Migrants walking along the Roja river, near Ventimiglia in northwest Italy, toward the French border | Photo: ANSA/Chiara Carenini
Migrants walking along the Roja river, near Ventimiglia in northwest Italy, toward the French border | Photo: ANSA/Chiara Carenini

The prefect of Imperia, a town in northwestern Italy, has said that the Roja camp for migrants in the Ventimiglia area near the French border has not been closed and still hosts 120 people. However, after three cases of COVID-19 in recent months, no more migrants will be allowed in.

The prefect of Imperia, a town in northwestern Italy, told ANSA this week that the Roja camp for migrants had not been closed but that no one had been allowed to enter since May 6 to prevent a COVID-19 infection cluster.

Prefect Alberto Intini said that "the guests can leave for a few hours for a walk but they must return for lunch, dinner and overnight, otherwise they will not be allowed to re-enter." The measure was to prevent the center from becoming a 'hotel' or a springboard toward France.

"Those without papers must be deported," Intini said. He also stressed that the center will not receive any more migrants until the pandemic is over and that three cases of COVID-19 had been found in the camp in recent months: While one person was hospitalized, the other two spent the quarantine period in the camp.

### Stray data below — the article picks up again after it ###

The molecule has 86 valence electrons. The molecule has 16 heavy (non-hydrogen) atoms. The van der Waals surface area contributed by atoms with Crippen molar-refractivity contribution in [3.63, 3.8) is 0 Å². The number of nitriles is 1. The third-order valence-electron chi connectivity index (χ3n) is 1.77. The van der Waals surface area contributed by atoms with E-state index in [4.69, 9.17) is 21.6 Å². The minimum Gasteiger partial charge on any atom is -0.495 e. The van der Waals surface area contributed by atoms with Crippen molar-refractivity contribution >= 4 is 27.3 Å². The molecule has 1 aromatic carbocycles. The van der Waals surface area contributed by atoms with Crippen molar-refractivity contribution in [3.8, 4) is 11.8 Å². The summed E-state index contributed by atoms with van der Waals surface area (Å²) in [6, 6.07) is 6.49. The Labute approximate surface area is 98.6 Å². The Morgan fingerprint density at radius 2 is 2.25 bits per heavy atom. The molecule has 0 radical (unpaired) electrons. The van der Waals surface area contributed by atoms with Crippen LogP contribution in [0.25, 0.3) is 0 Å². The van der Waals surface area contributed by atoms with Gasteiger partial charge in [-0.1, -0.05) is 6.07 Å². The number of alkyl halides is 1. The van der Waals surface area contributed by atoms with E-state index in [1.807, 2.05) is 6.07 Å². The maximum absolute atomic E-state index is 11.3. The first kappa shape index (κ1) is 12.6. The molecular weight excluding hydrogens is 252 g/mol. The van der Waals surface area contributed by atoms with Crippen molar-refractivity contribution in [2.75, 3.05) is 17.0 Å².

Entrances and exits no longer allowed

"Those wanting to submit a request for international protection can do so by going to the police station," where they will be directed to a reception center, the prefect added in response to Ventimiglia mayor Gaetano Scullino's recent call for reopening the center after heightened migrant flows toward France.

"Given the health risks, entrances and exits can no longer be allowed," Intini said.

120 foreigners hosted in center 

The prefect also announced a provincial committee and a regional summit to be held with all prefects in the Liguria region to discuss the issue of migrant flows.

According to Intini, the center currently hosts around 120 foreigners; the transfer of those requesting international protection had been postponed, he added.

"In agreement with the local health authority, a decision was made not to allow people into the facilities whose health record we are not familiar with. We should, actually, put them all in quarantine, but we do not have the space," Intini noted.
 

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